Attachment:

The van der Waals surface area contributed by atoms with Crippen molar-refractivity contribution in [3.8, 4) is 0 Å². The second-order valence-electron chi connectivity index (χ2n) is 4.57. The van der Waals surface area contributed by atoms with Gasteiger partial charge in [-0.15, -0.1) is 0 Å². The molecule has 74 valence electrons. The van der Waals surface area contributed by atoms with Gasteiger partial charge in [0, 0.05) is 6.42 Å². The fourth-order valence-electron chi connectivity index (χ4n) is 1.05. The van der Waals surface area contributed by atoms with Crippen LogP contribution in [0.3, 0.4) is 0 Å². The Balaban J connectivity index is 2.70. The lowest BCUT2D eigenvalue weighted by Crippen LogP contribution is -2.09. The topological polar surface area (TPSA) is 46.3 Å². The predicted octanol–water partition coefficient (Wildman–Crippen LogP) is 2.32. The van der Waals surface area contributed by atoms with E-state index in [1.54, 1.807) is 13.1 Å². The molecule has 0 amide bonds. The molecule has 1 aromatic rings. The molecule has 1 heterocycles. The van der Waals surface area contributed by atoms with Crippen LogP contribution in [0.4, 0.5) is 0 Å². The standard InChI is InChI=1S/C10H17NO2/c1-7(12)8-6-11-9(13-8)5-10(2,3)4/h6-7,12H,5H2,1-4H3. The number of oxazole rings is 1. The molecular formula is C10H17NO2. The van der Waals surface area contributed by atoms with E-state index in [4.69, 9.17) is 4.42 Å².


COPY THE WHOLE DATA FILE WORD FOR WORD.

The van der Waals surface area contributed by atoms with Crippen molar-refractivity contribution in [3.8, 4) is 0 Å². The second-order valence-electron chi connectivity index (χ2n) is 4.57. The van der Waals surface area contributed by atoms with Gasteiger partial charge in [-0.15, -0.1) is 0 Å². The molecule has 74 valence electrons. The van der Waals surface area contributed by atoms with Gasteiger partial charge in [0, 0.05) is 6.42 Å². The fourth-order valence-electron chi connectivity index (χ4n) is 1.05. The van der Waals surface area contributed by atoms with Crippen LogP contribution in [0.3, 0.4) is 0 Å². The Balaban J connectivity index is 2.70. The lowest BCUT2D eigenvalue weighted by Crippen LogP contribution is -2.09. The topological polar surface area (TPSA) is 46.3 Å². The predicted octanol–water partition coefficient (Wildman–Crippen LogP) is 2.32. The van der Waals surface area contributed by atoms with E-state index in [1.54, 1.807) is 13.1 Å². The molecule has 0 amide bonds. The molecule has 1 aromatic rings. The molecule has 1 heterocycles. The van der Waals surface area contributed by atoms with Crippen LogP contribution in [0.4, 0.5) is 0 Å². The standard InChI is InChI=1S/C10H17NO2/c1-7(12)8-6-11-9(13-8)5-10(2,3)4/h6-7,12H,5H2,1-4H3. The number of oxazole rings is 1. The molecular formula is C10H17NO2. The van der Waals surface area contributed by atoms with E-state index in [4.69, 9.17) is 4.42 Å².